Evaluation of the Performance of Portable Precast Concrete Traffic Barriers

Report No: 79-R29

Published in 1978

About the report:

The portable precast concrete traffic barrier is used to separate high speed vehicular traffic and construction activities. However, since there was a lack of information on the barrier's performance in a construction zone environment, officials of the Virginia Department of Highways and Transportation requested that the Virginia Highway and Transportation Research Council evaluate the performance of the barrier during the widening of the Virginia Beach-Norfolk Expressway (Rte. 44). The scope of the evaluation included (1) a review of the literature on the performance of the concrete "safety shape" barriers, (2) an examination of the accident data before and during construction on Rte. 44 to determine the effects of construction on the frequency and characteristics of traffic accidents, (3) an analysis of tire marks and barrier-involved accidents to determine the effectiveness of the barriers in safely redirecting vehicles, and (4) an examination of the effects of construction on traffic characteristics. The literature review revealed that in using the precast concrete traffic barrier the following factors should be considered: (1) the end of the barrier should never be exposed to oncoming traffic; (2) the barrier joints must be tight for the barriers to act as a system; (3) the longitudinal axis of the barriers should be placed parallel to the roadway, except when the barrier system is started with a flare; (4) the barrier system should have a minimum length of 100 feet (30 m); and (5) the barrier system must have lateral support in order to prevent vehicle penetration. For conditions on Rte. 44, it was found that (1) there was an average of 49 vehicle contacts with the barrier for every reported accident in which the barrier was involved; (2) there was a definite tendency for motorists to stay out of the barrier lane, but avoidance of the barrier lane was reduced as volume increased; and (3) with a 55 mph (88 km/h) posted speed limit, the vehicular speeds were reduced by only a few miles per hour when the barriers were in place. Evaluation of the barrier's performance during the widening of I-95 is recommended, since that highway carries a much higher volume of tractor-trailers than does Rte. 44.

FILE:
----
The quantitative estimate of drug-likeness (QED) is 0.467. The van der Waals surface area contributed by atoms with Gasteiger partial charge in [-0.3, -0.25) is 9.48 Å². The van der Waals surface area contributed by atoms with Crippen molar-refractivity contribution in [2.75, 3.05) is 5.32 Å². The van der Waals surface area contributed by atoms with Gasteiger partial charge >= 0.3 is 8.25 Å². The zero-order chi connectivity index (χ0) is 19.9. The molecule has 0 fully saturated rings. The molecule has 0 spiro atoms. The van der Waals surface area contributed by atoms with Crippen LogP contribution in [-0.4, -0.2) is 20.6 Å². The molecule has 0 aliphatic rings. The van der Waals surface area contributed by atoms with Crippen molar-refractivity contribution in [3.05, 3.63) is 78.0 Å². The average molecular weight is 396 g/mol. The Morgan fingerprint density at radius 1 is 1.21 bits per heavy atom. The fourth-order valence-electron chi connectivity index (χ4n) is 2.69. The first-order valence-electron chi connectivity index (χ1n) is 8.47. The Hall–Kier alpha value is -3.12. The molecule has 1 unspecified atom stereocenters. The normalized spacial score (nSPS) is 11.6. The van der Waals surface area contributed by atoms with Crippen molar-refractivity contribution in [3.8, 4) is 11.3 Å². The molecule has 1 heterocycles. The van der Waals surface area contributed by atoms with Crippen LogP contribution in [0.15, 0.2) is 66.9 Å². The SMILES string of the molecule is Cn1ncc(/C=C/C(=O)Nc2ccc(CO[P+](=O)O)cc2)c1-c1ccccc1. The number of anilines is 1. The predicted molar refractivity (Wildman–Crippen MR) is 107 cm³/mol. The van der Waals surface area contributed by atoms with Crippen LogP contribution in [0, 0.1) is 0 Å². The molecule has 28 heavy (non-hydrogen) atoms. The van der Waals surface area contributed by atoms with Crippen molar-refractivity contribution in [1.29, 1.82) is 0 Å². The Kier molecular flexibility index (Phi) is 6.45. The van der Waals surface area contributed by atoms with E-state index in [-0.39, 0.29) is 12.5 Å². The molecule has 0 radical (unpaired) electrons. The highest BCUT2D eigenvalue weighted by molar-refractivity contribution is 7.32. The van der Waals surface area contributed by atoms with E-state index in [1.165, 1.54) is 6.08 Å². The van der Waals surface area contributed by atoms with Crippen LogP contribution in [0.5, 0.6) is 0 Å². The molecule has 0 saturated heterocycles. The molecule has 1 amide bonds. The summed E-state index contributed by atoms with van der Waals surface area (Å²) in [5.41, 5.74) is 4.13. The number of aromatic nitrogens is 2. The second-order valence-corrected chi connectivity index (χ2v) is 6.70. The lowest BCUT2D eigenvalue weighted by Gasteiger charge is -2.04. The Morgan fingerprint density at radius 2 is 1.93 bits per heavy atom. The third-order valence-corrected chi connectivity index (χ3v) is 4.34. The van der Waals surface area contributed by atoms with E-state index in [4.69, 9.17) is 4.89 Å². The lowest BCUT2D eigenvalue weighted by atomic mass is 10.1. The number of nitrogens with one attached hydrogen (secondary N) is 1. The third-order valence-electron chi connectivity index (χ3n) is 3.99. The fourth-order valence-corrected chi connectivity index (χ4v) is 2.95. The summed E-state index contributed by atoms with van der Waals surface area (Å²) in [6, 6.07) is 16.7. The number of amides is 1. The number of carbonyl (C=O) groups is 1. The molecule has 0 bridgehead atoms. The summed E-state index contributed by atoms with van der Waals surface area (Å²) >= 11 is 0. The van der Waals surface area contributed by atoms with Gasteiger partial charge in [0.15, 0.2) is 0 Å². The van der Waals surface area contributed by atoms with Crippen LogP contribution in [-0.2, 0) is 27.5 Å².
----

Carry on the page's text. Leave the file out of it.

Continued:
Disclaimer Statement:The contents of this report reflect the views of the author(s), who is responsible for the facts and the accuracy of the data presented herein. The contents do not necessarily reflect the official views or policies of the Virginia Department of Transportation, the Commonwealth Transportation Board, or the Federal Highway Administration. This report does not constitute a standard, specification, or regulation. Any inclusion of manufacturer names, trade names, or trademarks is for identification purposes only and is not to be considered an endorsement.

Authors

Other Authors

Frank N. Lisle, Bradley T. Hargroves

Last updated: January 26, 2024

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